I had heard that there was not much do to in the town itself, which turned out to be true. I explored the market, which was not any different than the many others I have seen, but it was still shocking as a foreigner to see what they are selling and how dirty everything is. There were a few decent places to eat, including a great place for BBQ ribs called the Rusty Keyhole, and a couple of bars that close at about 11pm at which point the town is shut down and completely dark.
On the first night, I made the mistake of ordering noodles from a street vendor late at night and wound up with severe stomach issues the next day. I somehow got over it pretty quickly by eating bread and rice and sleeping it off.
That same day, I stumbled upon a little cafe
in town and found a pamphlet containing volunteer opportunities. I then met the wife of the guy who started the cafe which organizes projects focussing on helping the deaf and disabled. Since it started, it has evolved into a bigger non profit with many different opportunities to help.
The woman, Katie, introduces me to a local man, Thy who runs a school in the town and also organizes small projects. He didn't speak that much English, but was able to tell me about a new project to build a house for a woman and her daughter near Kampot. It sounded like an interesting projects so I hopped on Thy's moped and we went to a small fishing village about 10km away. The woman we were building the house for was living in a tiny shack
and sleeping on a wooden platform with her daughter and mother, who recently passed away. It was shocking to see the simplistic way of life in the village with no electricity or running water.
We started building the house on the following Monday with only 3 of us working on it (Me, Thy, and Jao, another guy in the village).
The house we were building was basically an upgrade to a bigger shack. Our materials were bamboo, palm leaves, rusty nails, hammer and saw and string made of palm.
The others barely spoke any English, so it was a challenge to not only figure out how to build the house, but communicating as well. Hand gestures and facial expressions were the most efficient form of communication that day. Despite this challenge, we worked out a system and made a lot of progress on the house. It basically involved a lot of nailing and tying together the bamboo and palm.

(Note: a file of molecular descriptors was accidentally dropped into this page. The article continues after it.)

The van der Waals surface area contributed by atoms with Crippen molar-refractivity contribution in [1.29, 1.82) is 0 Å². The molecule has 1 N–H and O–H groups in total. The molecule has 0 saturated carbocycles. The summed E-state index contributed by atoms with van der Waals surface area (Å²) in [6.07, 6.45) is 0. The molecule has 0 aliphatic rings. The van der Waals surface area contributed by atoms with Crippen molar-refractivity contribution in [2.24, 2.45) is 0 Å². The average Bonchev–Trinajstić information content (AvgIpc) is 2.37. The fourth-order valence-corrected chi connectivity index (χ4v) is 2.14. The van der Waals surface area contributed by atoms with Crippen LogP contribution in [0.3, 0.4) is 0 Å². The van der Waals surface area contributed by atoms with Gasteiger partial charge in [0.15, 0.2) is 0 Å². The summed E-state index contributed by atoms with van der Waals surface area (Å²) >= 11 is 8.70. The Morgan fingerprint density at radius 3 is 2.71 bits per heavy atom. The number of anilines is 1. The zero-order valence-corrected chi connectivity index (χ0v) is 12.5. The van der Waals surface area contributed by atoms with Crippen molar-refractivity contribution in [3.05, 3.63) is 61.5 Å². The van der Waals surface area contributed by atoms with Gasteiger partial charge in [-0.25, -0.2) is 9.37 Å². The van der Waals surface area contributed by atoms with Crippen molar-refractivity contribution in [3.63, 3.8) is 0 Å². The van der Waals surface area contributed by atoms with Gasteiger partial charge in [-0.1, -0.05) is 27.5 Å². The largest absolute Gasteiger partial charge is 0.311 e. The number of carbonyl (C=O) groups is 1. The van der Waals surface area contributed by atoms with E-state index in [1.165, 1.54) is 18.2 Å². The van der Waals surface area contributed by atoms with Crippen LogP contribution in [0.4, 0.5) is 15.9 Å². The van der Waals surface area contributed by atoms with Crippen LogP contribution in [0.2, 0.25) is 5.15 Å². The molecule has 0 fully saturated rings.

After working for a few hours, we decided to take a lunch break. I only had bread with me, so I didn't know if they had any food there. The next thing I knew, a woman pulled up on her bike with a huge pot of purple rice on the back, which was actually sticky rice soaked in wine. I didn't really like it, but Jao wolfed down a bowls and was feeling pretty good. I then realized that this was just an appetizer and the village had prepared a huge feast for us with chicken, duck, fresh fresh and the best pepper sauce I've ever had. After this excellent meal, we worked on the house for a few more hours. There was not much left to be done by the end of the day and we were all pretty tired.
Then, Thy who left after lunch came and picked me up and insisted that I come check out his school. Little did I know that "checking out" his school actually meant teaching English for 2 hours. So we drove to his school in an absolute downpour and thunderstorm and when we get there, he said "Ok, Luke you go to Classroom C107 and teach!" Having no clue what to do, I went into the classroom and faced the kids about 8-9 years old. So I wrote my name on the board and where I'm from. They were learning the letter B that day, so I taught them a few sentences with the words blue, bicycle, and banana in them. At first, they were shy and quiet, but at the end I got them to shout out the words and sentences over and over again at the top of their lungs. I think I actually made a difference, and I did the same thing with the next class, but taught them the family tree. Thy really wanted me to come back the next day, but I would rather have stayed for a long period of time than just a couple days. I crashed pretty early that night after an exhausting day. Whew!
I went to Kep the weekend before, which will be my next blog.
I decided to move on from the whole beach party scene in Sihanoukville after a few days and took a bus down the coast to a small town called Kampot.